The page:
U.S. Stocks Open Lower After Weak Data

NEW YORK (MarketWatch) -- U.S. stocks opened lower Wednesday, after a report suggesting weakness in business spending did little to offset recent jitters about the subprime mortgage market and hedge fund woes.

The recent near collapse of two hedge funds owned by Bear Stearns Cos. Inc. with heavy exposure to the subprime market has made investors more adverse to risk taking in recent sessions.

"The market remains in a very nervous state," said Peter Cardillo, chief U.S. market economist at Avalon Partners. "Bailing out hedge funds is not good news for the market, so the pullback is still intact and its run has to continue for now."

The Dow Jones Industrial Average was down 44 points at 13,292, as 22 of its 30 stocks retreated, led by the likes of Alcoa Inc. , General Motors Corp. , Boeing Co. , and Citigroup Inc. .

The S&P 500 index fell 4.8 points to 1,488, while the Nasdaq Composite lost 1.7 points to 2,573.

Bucking the trend among technology shares, Oracle Corp. gained 2%. The company quarterly earnings before special items beat expectations, as did its revenue. The profit was 23% above the year-earlier level.

Economy, Fed

In a sign of economic weakness, the Commerce Department reported that durable goods orders last month dropped by 2.8%, far exceeding the fall of 1.7% predicated by MarketWatch, amid a 22.7% decline in civilian aircraft orders.

The report's details showed orders for U.S.-made investment goods dropped 3% in May, ending a brief rebound in businesses' capital spending. The figures undercut the theory that business investment would be robust enough to power the U.S. economy out of a slow patch that's lasted more than a year.

The Federal Reserve, which started a two-day meeting on interest rates, is widely expected to leave rates unchanged at 5.25%, on Thursday. But investors will parse the accompanying statement for clues about whether a rate increase or cut could be in store in coming months.

Stocks on the move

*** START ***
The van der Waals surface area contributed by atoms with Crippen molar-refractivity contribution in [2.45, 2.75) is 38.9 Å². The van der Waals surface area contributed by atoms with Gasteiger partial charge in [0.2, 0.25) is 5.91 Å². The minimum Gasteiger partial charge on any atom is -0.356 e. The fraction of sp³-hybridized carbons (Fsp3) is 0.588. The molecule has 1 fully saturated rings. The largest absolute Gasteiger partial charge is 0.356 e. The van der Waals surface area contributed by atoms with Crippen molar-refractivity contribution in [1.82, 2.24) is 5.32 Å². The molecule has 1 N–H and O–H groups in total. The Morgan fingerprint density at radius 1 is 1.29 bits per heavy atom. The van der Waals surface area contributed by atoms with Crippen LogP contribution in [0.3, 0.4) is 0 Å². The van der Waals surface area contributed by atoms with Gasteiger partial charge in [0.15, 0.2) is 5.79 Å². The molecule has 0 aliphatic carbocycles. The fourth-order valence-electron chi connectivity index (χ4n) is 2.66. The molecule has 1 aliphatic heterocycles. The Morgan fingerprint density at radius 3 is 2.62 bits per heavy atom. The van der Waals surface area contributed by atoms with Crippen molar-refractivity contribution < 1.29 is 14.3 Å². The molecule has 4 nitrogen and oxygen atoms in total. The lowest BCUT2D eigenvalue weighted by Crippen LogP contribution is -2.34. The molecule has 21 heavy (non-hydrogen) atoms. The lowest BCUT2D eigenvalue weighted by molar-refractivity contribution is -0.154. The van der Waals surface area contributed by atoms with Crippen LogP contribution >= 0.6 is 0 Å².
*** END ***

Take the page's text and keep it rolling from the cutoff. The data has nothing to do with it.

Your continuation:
Nike Inc. gained 2%. The company's fourth-quarter earnings were in line with analysts' expectations, while revenue was a bit above forecast.

Wells Fargo & Co. fell 0.4% The bank has named John Stumpf CEO to replacing Dick Kovacevich, who will retain his chairman's post.

Dow Jones & Co. Inc. , the publisher of this report, remains in the news. News Corp. . Chairman Rupert Murdoch was quoted in a media report saying that he has no plans to raise his $5 billion bid for Dow Jones. He expects Dow Jones controlling shareholders, the Bancroft family, to either approve the deal "in the next two, three weeks' time or not at all," Reuters quoted him as saying.

On Tuesday the company's talks with News Corp moved ahead as both sides reached a preliminary understanding on a deal to protect the editorial integrity of The Wall Street Journal.

There's a new privae-equity deal. Guitar Center Inc. agreed to be bought by affiliates of Bain Capital Partners LLC, a private investment company, for about $2.1 billion.

Other markets

Treasurys rallied after the weaker-than-expected durable goods report, which adds fuel to the case that the Fed can afford to cut rates, a move the bond market would like to see. "The bond-friendly durables plunge sent yields sharply lower to fresh session lows," said Action Economics.

The benchmark 10-year Treasury note last was up 9/32 at 95-26/32 with a yield of 5.046%.

The durable goods data was negative for the dollar, as it decreases the chances for a Fed rate hike which would make the currency more attractive against its major rivals. The dollar last was 0.5% lower at 122.37 yen, as the euro fell 0.08% to $1.3436.

Crude trending lower ahead of data expected to show increases in energy inventories in the latest week. The August contract last was off 39 cents at $67.38 a barrel.

Gold futures were pressured by the exanding risk-aversion trade, as the August contract gave up 10 cents to $645.20 an ounce.

By Leslie Wines